While NSDataDetector doesn’t supply a straightforward way to match a valid email address, we can use its link CheckingType for our email address validation purposes.

NSDataDetector email address validation code example

First off, let’s add an empty validate function to carry our NSDataDetector email address validation logic:


func validate(strToValidate: String) -> Bool {}

Initial set up

Secondly, let us take the preliminary steps to have NSDataDetector match the strToValidate string as a valid email address. Add the following code inside the validate function:


let emailDetector = try? NSDataDetector(  // 1
  types: NSTextCheckingResult.CheckingType.link.rawValue
)

let rangeOfStrToValidate = NSRange(  // 2
  strToValidate.startIndex..strToValidate.endIndex,
  in: strToValidate
)

let matches = emailDetector?.matches(  // 3
  in: strToValidate,
  options: [],
  range: rangeOfStrToValidate
)

  1. Initialize an NSDataDetector with its CheckingType set to link. Save the returned object to an emailDetector constant.
  2. Create a rangeOfStrToValidate NSRange constant holding a half-open range from strToValidate string’s starting index to its ending index.
  3. Call the matches method in emailDetector passing in the strToValidate along with the range that needs to be matched by emailDetector. Store the result in a matches constant.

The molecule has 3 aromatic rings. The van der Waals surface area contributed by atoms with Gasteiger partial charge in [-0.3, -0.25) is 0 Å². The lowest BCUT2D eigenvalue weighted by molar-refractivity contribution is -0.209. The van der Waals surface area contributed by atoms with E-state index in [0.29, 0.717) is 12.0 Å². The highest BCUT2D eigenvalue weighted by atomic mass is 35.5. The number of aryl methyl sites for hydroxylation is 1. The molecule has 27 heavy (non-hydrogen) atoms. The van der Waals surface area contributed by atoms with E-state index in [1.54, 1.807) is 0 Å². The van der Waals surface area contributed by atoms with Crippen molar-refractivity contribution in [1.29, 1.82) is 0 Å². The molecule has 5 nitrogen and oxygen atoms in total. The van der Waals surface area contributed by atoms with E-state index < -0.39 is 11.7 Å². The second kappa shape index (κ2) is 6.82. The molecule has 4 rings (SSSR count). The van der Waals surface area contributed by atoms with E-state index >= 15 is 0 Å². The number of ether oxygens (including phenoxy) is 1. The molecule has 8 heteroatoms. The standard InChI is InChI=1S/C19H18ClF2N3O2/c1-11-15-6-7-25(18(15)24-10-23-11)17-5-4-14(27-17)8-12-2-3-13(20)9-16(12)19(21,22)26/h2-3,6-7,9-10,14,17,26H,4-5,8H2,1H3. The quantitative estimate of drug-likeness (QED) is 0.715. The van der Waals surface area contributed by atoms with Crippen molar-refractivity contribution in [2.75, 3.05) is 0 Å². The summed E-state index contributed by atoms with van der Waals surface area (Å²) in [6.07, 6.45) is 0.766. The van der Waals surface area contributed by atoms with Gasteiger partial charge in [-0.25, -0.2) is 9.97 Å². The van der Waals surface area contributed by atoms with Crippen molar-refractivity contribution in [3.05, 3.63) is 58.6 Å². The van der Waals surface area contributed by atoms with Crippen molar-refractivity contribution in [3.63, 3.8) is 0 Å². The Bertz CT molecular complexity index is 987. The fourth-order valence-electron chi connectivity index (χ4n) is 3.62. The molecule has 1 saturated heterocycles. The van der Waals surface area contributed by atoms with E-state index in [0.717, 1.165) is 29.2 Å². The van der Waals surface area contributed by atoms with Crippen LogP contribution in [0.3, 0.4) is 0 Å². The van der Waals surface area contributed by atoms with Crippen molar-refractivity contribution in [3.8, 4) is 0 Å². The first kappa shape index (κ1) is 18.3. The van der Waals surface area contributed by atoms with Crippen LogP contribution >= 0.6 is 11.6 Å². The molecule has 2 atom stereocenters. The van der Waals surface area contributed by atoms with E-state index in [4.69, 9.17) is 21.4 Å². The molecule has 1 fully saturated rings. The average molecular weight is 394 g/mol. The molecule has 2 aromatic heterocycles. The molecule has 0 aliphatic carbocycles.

Make evaluations

Thirdly, it’s time to make the evaluations needed to figure out if strToValidate string does in fact hold an email address. Hence, add the following code within the validate function right below the previous lines:


guard matches?.count == 1 else {  // 1
  return false
}
let singleMatch = matches?.first

guard singleMatch?.range == rangeOfStrToValidate else {  // 2
  return false
}

guard singleMatch?.url?.scheme == "mailto" else {  // 3
  return false
}

return true

  1. Validate that only a single email address was matched from the strToValidate string.
  2. Make sure the whole strToValidate was matched by NSDataDetector.
  3. Affirm that NSDataDetector recognized strToValidate as an email address which would be indicated by the singleMatch object’s URL scheme being set to “mailto” by NSDataDetector.

Using Abstract API to validate an email address

Hence, we discussed various methods to validate email address input in Swift, but what if we told you the easiest, safest, and most secure strategy to validate email addresses could be to use an API?

Let us introduce you to Abstract's Email Validation and Verification API.

Along with their email address validation and verification services, thanks to their

  • collection of checks ranging from real-time MX & SMTP checks to typo and disposable/free email checks
  • privacy-friendly operations (GDPR, CCPA)
  • all of this bundled in a free-to-use package

there would hardly be a reason not to give Abstract API a try.

If you’re interested, you can also check out a list of the best email address validation APIs where we discern each of their pros and cons.

Verify and validate emails in seconds using Abstract's API.

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Verify and validate emails in seconds using Abstract's API.